Whence come the assumptions that there are rights at all? For a challenge to the assumptions of the constitution it seems like an awful lot of alternative assumptions are being made with no justification. Why should contracts be binding? Why should contracts be the only possible form of legal authority? How to resolve a conflict between someone who believes you have the right to life (or liberty, or the pursuit of happiness) and someone who does not?

I think there's probably a lot of truth in laklak's answer. The constitution counts because the government can make it stick. They can make it stick by speaking softly and carrying a big stick.

As far as the USA is concerned it's perhaps also a consideration that they won't stop you leaving under most circumstances. A point that in places looks blurred with the concept of secession.
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Re: When did I sign the Social Contract?

#6  Postby BWE » Nov 22, 2018 8:24 am

It's hard for some people to understand that they live in a society that has gone on for a long time and will continue for a long time.
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Re: When did I sign the Social Contract?

#7  Postby gobshite » Nov 22, 2018 9:47 am

It was signed on your behalf.

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Re: When did I sign the Social Contract?

#8  Postby Thommo » Nov 22, 2018 10:01 am

I wonder if the opening post could do with some context. I'm assuming there's a (an American) libertarian/anarchist context to this. Maybe this is colouring the sort of replies that are being induced.

One of the problems is it's very hard to see intuitively (well, for me at least) in what framework we might say that the social contract is a legal fiction (or social construct), but that the concept of contracts being "binding", or the concept of "natural rights" is not.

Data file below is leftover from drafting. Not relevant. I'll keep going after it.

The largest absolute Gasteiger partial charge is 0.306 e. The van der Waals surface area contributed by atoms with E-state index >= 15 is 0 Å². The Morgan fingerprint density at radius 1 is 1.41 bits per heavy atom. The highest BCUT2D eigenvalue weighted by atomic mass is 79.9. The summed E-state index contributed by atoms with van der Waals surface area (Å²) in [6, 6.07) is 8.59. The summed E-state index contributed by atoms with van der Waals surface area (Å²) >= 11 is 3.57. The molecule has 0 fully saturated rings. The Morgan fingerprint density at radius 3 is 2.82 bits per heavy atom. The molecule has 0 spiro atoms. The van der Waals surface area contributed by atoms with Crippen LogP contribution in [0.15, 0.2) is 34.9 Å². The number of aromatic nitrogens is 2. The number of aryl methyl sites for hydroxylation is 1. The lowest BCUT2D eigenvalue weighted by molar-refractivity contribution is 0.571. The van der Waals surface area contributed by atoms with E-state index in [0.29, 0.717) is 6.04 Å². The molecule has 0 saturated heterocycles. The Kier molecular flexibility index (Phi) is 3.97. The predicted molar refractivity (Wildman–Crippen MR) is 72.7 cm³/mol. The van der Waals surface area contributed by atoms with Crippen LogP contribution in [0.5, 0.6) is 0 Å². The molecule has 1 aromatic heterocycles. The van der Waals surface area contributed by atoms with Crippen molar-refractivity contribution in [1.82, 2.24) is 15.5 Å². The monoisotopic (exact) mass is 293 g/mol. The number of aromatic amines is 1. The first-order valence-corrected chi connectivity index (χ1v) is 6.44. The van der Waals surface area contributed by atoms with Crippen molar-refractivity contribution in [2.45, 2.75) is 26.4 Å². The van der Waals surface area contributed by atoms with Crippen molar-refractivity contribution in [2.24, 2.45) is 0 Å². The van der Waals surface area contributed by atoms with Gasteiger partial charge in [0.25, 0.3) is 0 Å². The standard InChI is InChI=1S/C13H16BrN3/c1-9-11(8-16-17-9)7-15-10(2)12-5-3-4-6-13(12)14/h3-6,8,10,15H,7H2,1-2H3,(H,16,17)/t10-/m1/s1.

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Re: When did I sign the Social Contract?

#9  Postby Thommo » Nov 22, 2018 10:12 am

gobshite wrote:It was signed on your behalf.


This does seem, at the least, highly relevant.

If we take a lot of the discussions of analogies such as corporations from Spooner, e.g.:
NT.6.1.9 It cannot be said that the Constitution formed “the people of the United States,” for all time, into a corporation. It does not speak of “the people” as a corporation, but as individuals. A corporation does not describe itself as “we,” nor as “people,” nor as “ourselves.” Nor does a corporation, in legal language, have any “posterity.” It supposes itself to have, and speaks of itself as having, perpetual existence, as a single individuality.
NT.6.1.10 Moreover, no body of men, existing at any one time, have the power to create a perpetual corporation. A corporation can become practically perpetual only by the voluntary accession of new members, as the old ones die off. But for this voluntary accession of new members, the corporation necessarily dies with the death of those who originally composed it.

seriously then we have to accept that something being a legal fiction (which a corporation is in the way we might suppose a nation is, or the constitution is) does not rule it out of validity within Spooner's text.